Kasich woos Fulton GOPers with his rich political history

There is a segment of the Republican base that thinks just about the worst thing a candidate can be is a career politician. This sentiment goes a long way toward explaining the brief success Herman Cain experienced in 2012, the relatively strong poll numbers Dr. Benjamin Carson is enjoying early in this presidential cycle, and the stunning senatorial victory of David Perdue last year.

John Kasich speaks earlier this month in Nashua, N.H. (AP Photo / Steven Senne)

John Kasich speaks earlier this month in Nashua, N.H. (AP Photo / Steven Senne)

If, instead, you have been in elected office for most of your adult life, one way to make that fact more palatable to those folks is to associate yourself with the biggest names and successes of those years. Ohio Gov. John Kasich, currently testing the waters for a presidential bid, did a credible job of doing just that during a lunchtime speech to the Fulton County GOP on Tuesday.

His first congressional race, in 1982, featured one such name: “I believed in Reagan and his philosophy, so I ran on the Reagan platform,” Kasich recounted Tuesday. “No one in Ohio in 1982 wanted to appear with Reagan … that meant I got to spend time with him.” Kasich wound up being the only Republican challenger to unseat a Democratic incumbent in the U.S. House that year.

Kasich served on the Armed Services Committee for 18 years, part of the reason he told reporters afterward that, within the potential 2016 field, he was “maybe the only one with national-security experience and executive experience.” He was also chairman of the Budget Committee when the federal government last ran a surplus, working closely with — cue another big name, especially in Georgia — Newt Gingrich. He added a charming story about how, as a freshman at Ohio State University, he wound up spending 20 minutes in the Oval Office one-on-one with President Nixon (a tale more notable for his assertiveness and persistence than for any specifics about the later-disgraced Nixon).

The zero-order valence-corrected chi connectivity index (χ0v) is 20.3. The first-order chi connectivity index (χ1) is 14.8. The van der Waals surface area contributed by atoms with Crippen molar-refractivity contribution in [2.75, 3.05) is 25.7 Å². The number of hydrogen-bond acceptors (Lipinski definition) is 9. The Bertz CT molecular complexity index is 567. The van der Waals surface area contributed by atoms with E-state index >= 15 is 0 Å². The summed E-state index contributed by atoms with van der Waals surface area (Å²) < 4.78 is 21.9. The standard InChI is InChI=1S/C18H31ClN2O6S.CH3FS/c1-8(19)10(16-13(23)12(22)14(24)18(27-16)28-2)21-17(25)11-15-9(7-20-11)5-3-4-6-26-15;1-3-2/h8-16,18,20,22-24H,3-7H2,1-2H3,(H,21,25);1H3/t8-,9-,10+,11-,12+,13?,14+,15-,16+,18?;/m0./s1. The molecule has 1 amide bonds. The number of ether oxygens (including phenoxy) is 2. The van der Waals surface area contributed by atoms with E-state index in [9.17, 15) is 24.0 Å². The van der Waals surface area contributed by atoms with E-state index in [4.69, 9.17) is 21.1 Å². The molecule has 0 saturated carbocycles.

He made a point Tuesday of mentioning his leaving Congress, and politics, in 2001: “The economy was screaming along. … We had a $5 trillion projected surplus. Republicans ran the White House, the House and the Senate. And I’m thinking, well, this $5 trillion is safe. I remember people saying, you know, it’s going to be gone. And I said, you’ve got to wake up every day (trying) to blow $5 trillion. Well, they’ve done it. We did it. Republicans did it.” (Earlier, discussing how his first proposed budget compared with that of then-President George H.W. Bush, he said, “The Bushes like to spend money.” Afterward, he denied that was a slap at potential opponent Jeb Bush.)

Of his return to politics, to run for governor of Ohio in 2010, he explained: “I think the Lord’s created us for certain things, and I think we’ve got to respond to Him.” As governor, he has turned an $8 billion shortfall into a $2 billion surplus, while cutting taxes along the way.

That’s not all he’s done, and some of the rest is what gives Republican voters pause. Notably, he expanded Medicaid in Ohio, reasoning, “It’s all our money … so I’m bringing back as much as I can bring back” from Washington. The “our money” part is a bit hard to justify we are still borrowing hundreds of billions of dollars per year to finance the federal government. Kasich may be on firmer ground with his contention that spending Medicaid money to treat the mentally ill and drug-addicted is more cost-effective than paying for them to be in prison, though we have yet to hit the budget year when the federal government is no longer paying the full cost of the expansion.

“Our party needs more compassion. We need more empathy,” Kasich told the audience. “Every once in a while, we’ve got to get people out of a ditch, so they can live their God-given potential and they change the world.” When asked afterward whether this was “compassionate conservatism” (he said it wasn’t) and whether he could square that with his criticism of the Bushes’ spending that went along with that, he said: “It’s not the same thing. You don’t have to throw money at everything in order to help people. But sometimes money’s important, and it needs to be prioritized. That’s what we’re doing in Ohio.”

What GOP voters will make of the line Kasich walks remains to be seen. If any of the laggards in opinion polls can make up ground against the upper tier, you’d think it would be a two-term governor of a key swing state who talked his way into a meeting with Nixon, campaigned alongside Reagan and balanced the budget with Gingrich. But it is a tall hill to climb.

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17 comments
332-206
332-206

Rafe claims that Kasich is a narcissist because he doesn't use "I did this" enough.


And "we" wonder why common sense Republicans can't get nominated...


Long Memories
Long Memories